The moment you discover water dripping from your air conditioning unit—which can result in water damage to your house—take the immediate step of shutting off your air conditioner. Because the water might be affecting the electrical components in a harmful way. The next step is to call in an air conditioning repair professional to take care of the problem.
If you’re curious-minded about how the problem of the central air conditioner leaking water inside your home occurs, read on for a basic explanation about how water is created during the operation of your air conditioner, and why water from the air conditioning ends up on your floor.
What Causes Condensation on Your Air Conditioning
Among the many functions your air conditioner performs, one of them is the evaporation of humidity from the air inside your home. First the air conditioning blower draws hot and moist air through the return grille and sends it to the air conditioning evaporator coil for cooling. The evaporator coil forms condensation in the appearance of droplets much like you find on a cold beverage during hot weather.
The water from the evaporator coil then spills into a slanted drain pan, and further into a condensate drain line, exiting either into your plumbing or outside your home. If the condensate drain line, drain pan, or evaporator coil is malfunctioning standing water is the result.
There are 7 common reasons which often cause the A / C unit leaking water on the floor:
- Condensate Drain Line
A blocked drain line which is filled with debris such as dirt, mold, insects or other matter forces the water to back up into the house.
- Evaporator Coil
A grimy evaporator coil causes the mixture of dirt and water, which seeps into the drain pan, causing it to become plugged up. If the drain pan has become corroded with rust, enough to allow water leakage to occur, that also causes the A / C unit leaking water on the floor.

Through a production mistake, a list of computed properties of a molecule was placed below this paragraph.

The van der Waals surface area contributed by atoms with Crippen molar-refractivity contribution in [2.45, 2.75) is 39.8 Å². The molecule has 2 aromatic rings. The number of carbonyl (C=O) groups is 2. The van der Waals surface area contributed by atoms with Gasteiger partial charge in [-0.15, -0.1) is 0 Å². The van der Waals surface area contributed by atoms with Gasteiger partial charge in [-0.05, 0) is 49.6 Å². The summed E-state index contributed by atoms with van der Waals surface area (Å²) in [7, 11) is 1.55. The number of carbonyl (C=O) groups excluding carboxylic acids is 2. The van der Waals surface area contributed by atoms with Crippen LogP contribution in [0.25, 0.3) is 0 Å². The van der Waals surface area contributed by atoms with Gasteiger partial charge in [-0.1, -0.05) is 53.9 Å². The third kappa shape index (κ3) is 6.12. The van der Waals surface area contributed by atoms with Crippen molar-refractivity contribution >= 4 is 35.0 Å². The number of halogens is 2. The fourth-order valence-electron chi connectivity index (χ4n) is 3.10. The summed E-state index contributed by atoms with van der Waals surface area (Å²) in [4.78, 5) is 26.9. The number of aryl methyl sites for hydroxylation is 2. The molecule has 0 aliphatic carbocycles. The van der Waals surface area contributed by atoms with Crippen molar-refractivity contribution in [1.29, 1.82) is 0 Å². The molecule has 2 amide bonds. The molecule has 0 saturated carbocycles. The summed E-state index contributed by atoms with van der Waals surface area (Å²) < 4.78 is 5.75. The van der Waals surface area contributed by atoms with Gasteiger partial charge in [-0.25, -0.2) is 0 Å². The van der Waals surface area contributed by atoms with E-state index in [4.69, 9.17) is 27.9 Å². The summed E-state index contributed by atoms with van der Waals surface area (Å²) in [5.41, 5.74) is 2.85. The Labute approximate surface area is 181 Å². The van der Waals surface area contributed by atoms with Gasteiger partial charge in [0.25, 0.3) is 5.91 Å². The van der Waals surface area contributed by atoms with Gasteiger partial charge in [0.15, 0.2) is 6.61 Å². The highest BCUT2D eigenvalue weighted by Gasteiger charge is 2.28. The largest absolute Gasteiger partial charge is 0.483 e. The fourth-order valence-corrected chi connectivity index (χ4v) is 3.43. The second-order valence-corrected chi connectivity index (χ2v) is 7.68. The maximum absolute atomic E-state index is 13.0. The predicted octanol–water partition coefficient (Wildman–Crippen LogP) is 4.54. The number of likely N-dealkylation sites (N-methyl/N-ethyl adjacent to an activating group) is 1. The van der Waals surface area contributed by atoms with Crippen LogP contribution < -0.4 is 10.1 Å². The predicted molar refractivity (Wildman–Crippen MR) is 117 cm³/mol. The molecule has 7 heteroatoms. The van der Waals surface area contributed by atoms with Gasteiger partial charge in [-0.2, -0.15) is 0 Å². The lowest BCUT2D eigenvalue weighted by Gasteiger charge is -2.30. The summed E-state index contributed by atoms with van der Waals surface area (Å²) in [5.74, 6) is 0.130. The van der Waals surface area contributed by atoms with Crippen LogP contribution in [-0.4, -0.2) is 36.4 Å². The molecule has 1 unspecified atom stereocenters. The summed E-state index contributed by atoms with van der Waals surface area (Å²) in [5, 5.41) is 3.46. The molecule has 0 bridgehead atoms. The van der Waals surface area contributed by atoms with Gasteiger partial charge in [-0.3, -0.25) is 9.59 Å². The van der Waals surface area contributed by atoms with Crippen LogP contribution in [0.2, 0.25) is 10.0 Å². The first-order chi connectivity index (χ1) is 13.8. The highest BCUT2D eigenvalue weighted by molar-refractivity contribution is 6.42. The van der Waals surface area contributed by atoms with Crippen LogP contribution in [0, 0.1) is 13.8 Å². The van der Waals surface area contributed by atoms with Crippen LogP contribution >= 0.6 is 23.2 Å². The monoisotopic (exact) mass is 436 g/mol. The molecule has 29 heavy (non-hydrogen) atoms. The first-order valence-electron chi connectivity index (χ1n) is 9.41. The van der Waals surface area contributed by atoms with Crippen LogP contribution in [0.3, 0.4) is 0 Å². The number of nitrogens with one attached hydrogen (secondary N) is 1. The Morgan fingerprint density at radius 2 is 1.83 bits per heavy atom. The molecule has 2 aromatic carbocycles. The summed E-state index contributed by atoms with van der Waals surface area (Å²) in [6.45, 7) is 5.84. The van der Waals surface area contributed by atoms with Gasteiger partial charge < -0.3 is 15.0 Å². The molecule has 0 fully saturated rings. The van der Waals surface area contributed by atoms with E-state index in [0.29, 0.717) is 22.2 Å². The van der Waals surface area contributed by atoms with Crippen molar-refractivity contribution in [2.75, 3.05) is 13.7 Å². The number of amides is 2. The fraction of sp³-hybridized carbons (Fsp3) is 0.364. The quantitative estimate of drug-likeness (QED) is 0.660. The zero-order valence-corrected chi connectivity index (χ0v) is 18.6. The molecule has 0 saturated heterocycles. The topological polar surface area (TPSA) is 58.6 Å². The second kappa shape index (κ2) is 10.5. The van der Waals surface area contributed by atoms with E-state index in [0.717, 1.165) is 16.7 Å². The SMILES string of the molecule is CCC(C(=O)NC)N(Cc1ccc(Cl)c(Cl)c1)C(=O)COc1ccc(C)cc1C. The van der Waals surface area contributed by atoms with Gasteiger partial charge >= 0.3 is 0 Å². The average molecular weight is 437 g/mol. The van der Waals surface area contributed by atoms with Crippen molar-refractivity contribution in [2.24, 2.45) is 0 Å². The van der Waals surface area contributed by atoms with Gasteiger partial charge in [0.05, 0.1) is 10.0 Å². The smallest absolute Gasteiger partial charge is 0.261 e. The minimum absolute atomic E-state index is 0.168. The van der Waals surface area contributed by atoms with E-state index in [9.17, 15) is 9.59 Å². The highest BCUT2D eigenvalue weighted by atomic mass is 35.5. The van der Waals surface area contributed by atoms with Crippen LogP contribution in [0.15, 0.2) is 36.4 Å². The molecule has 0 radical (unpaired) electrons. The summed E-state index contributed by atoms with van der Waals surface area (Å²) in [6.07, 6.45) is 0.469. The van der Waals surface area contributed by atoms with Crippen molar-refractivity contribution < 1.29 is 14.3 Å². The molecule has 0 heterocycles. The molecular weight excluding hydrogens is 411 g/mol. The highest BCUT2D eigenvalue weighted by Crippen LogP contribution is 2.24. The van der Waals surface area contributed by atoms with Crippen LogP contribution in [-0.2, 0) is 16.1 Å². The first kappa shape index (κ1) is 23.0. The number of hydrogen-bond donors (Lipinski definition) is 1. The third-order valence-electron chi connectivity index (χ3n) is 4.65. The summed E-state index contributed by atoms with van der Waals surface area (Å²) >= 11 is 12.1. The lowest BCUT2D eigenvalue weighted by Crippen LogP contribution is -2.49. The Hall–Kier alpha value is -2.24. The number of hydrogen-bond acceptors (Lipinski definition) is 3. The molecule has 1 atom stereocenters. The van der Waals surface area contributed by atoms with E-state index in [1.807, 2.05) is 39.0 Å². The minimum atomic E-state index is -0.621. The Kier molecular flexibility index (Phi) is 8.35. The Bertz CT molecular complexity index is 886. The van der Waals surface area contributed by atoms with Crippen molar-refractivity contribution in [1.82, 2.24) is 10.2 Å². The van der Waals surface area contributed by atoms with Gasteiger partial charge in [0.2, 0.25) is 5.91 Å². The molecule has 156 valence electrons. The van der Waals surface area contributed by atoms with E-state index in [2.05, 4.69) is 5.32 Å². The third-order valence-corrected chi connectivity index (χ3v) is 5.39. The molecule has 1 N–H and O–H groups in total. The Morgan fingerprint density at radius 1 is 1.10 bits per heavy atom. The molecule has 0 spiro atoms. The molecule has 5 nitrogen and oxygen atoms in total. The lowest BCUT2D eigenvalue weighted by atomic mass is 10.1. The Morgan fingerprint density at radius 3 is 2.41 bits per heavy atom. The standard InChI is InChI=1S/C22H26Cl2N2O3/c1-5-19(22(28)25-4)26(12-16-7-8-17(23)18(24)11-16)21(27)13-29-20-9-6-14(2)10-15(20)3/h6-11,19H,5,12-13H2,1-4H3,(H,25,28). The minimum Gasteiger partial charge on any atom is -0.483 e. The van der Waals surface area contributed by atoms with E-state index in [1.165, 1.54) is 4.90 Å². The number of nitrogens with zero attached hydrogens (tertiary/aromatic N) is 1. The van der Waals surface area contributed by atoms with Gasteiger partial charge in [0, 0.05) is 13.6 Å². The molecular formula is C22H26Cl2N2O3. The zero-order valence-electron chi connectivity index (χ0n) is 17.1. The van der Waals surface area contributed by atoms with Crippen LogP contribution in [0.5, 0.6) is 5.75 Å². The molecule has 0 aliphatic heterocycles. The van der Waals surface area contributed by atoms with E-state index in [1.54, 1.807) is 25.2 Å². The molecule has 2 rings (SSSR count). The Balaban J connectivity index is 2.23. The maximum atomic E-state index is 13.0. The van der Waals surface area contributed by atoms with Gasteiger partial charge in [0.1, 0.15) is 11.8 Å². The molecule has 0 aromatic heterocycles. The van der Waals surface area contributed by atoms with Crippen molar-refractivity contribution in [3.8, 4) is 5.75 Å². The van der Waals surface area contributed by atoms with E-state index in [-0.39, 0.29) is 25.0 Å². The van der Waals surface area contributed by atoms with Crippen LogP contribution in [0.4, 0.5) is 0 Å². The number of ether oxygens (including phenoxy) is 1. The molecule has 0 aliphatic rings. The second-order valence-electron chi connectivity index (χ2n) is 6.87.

A secondary problem with the evaporator coil is when it freezes over. As the frozen water melts, and there is a lot of it, it streams heavily above the drain pan, and water dripping from the air conditioning unit results. How does an evaporator coil become frozen? Most often either it’s a grimy air filter, or low refrigerant.
- Air Filter
An air filter, which has accumulated debris of one kind or another, becomes blocked and prevents airflow from traveling above the evaporator coil. This results in a temperature drop to below freezing, causing the evaporator coil to ice over.
If there is not enough refrigerant the evaporator coil will also freeze over.
- Condensate Line
A blocked condensate line is the number one reason for A / C leaking water inside the house.
The condensate line receives condensation from the drain pan and sends it into a drainpipe or outside the home. A blocked line causes water backup, flooding the overflow pan.
How to Unclog an A / C Drain Line
If you own a current-model air conditioner it may feature a water-overflow shutoff lever. When your air conditioning unit senses a blocked condensate line, it will move to automatically shut off the air conditioner, to aid in preventing water damage. Check the condensate line and clean it if it is dirty. An
a / c drain line cleaning tool such as a wet / dry vacuum can be used to clear the blockage.
But it’s better to be proactive, and avoid a blocked condensate line altogether. You’ll avert water damage and save on costly service calls. Make it a habit to unclog the air conditioner drain line with bleach. After clearing the blockage, use chlorine bleach by pouring it into the line. Do this two to three times a year.
If you own a modern air conditioner, the installation of it may be at fault. This could mean a poorly-designed condensate trap has stopped the condensate from draining. The drain pan fills with water and floods your home, causing the air conditioner to drip water inside the house.
Another installation issue is a disconnected drain line. This occurs when an air conditioning technician hasn’t had enough experience installing air conditioners and doesn’t attach the drain line correctly. A loosened drain line can result in a water leak.
Insulated coils perform the function of allowing built-up condensation to flow down the coil. If the insulation develops fissures or holes, water will drip rather than flow, causing the A / C unit leaking water on the floor, with the potential of water damage if you don’t discover the problem soon enough.